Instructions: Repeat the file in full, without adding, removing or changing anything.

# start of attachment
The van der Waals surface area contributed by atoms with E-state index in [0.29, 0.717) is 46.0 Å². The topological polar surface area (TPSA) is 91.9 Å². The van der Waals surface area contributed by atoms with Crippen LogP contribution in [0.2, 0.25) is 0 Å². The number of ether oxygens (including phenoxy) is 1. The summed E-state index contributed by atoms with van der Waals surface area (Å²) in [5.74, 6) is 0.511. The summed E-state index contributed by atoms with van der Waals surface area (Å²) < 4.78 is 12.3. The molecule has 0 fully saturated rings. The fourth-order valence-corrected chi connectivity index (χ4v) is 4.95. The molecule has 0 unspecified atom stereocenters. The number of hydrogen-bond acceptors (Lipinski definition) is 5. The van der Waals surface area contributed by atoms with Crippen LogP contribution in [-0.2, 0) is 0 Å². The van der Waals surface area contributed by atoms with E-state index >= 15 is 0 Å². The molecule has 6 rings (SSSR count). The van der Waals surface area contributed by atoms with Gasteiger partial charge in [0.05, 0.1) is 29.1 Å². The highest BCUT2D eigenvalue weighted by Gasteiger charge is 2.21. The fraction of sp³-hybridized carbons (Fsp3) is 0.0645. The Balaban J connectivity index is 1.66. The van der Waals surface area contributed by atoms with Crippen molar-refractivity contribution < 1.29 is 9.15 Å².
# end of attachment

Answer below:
The van der Waals surface area contributed by atoms with E-state index in [0.29, 0.717) is 46.0 Å². The topological polar surface area (TPSA) is 91.9 Å². The van der Waals surface area contributed by atoms with Crippen LogP contribution in [0.2, 0.25) is 0 Å². The number of ether oxygens (including phenoxy) is 1. The summed E-state index contributed by atoms with van der Waals surface area (Å²) in [5.74, 6) is 0.511. The summed E-state index contributed by atoms with van der Waals surface area (Å²) < 4.78 is 12.3. The molecule has 0 fully saturated rings. The fourth-order valence-corrected chi connectivity index (χ4v) is 4.95. The molecule has 0 unspecified atom stereocenters. The number of hydrogen-bond acceptors (Lipinski definition) is 5. The van der Waals surface area contributed by atoms with Crippen LogP contribution in [-0.2, 0) is 0 Å². The van der Waals surface area contributed by atoms with E-state index >= 15 is 0 Å². The molecule has 6 rings (SSSR count). The van der Waals surface area contributed by atoms with Gasteiger partial charge in [0.05, 0.1) is 29.1 Å². The highest BCUT2D eigenvalue weighted by Gasteiger charge is 2.21. The fraction of sp³-hybridized carbons (Fsp3) is 0.0645. The Balaban J connectivity index is 1.66. The van der Waals surface area contributed by atoms with Crippen molar-refractivity contribution < 1.29 is 9.15 Å².